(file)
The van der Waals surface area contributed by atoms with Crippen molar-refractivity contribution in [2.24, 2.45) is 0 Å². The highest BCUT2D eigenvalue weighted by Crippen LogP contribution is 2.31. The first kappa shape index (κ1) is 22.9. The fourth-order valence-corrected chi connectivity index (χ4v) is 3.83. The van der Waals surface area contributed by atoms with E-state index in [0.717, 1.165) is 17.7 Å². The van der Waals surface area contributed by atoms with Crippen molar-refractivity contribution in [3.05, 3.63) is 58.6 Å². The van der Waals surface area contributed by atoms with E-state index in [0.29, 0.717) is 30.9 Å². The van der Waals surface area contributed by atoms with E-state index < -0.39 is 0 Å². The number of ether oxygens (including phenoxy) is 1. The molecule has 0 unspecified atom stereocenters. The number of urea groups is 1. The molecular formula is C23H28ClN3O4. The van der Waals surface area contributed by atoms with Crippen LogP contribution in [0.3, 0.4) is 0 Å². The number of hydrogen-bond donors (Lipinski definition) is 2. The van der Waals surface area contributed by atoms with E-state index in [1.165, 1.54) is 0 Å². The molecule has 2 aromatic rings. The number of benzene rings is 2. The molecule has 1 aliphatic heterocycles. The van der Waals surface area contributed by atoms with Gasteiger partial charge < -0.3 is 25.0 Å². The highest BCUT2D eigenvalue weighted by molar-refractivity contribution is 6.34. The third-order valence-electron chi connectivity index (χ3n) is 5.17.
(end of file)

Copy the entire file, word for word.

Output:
The van der Waals surface area contributed by atoms with Crippen molar-refractivity contribution in [2.24, 2.45) is 0 Å². The highest BCUT2D eigenvalue weighted by Crippen LogP contribution is 2.31. The first kappa shape index (κ1) is 22.9. The fourth-order valence-corrected chi connectivity index (χ4v) is 3.83. The van der Waals surface area contributed by atoms with E-state index in [0.717, 1.165) is 17.7 Å². The van der Waals surface area contributed by atoms with Crippen molar-refractivity contribution in [3.05, 3.63) is 58.6 Å². The van der Waals surface area contributed by atoms with E-state index in [0.29, 0.717) is 30.9 Å². The van der Waals surface area contributed by atoms with E-state index < -0.39 is 0 Å². The number of ether oxygens (including phenoxy) is 1. The molecule has 0 unspecified atom stereocenters. The number of urea groups is 1. The molecular formula is C23H28ClN3O4. The van der Waals surface area contributed by atoms with Crippen LogP contribution in [0.3, 0.4) is 0 Å². The number of hydrogen-bond donors (Lipinski definition) is 2. The van der Waals surface area contributed by atoms with E-state index in [1.165, 1.54) is 0 Å². The molecule has 2 aromatic rings. The number of benzene rings is 2. The molecule has 1 aliphatic heterocycles. The van der Waals surface area contributed by atoms with Gasteiger partial charge < -0.3 is 25.0 Å². The highest BCUT2D eigenvalue weighted by molar-refractivity contribution is 6.34. The third-order valence-electron chi connectivity index (χ3n) is 5.17.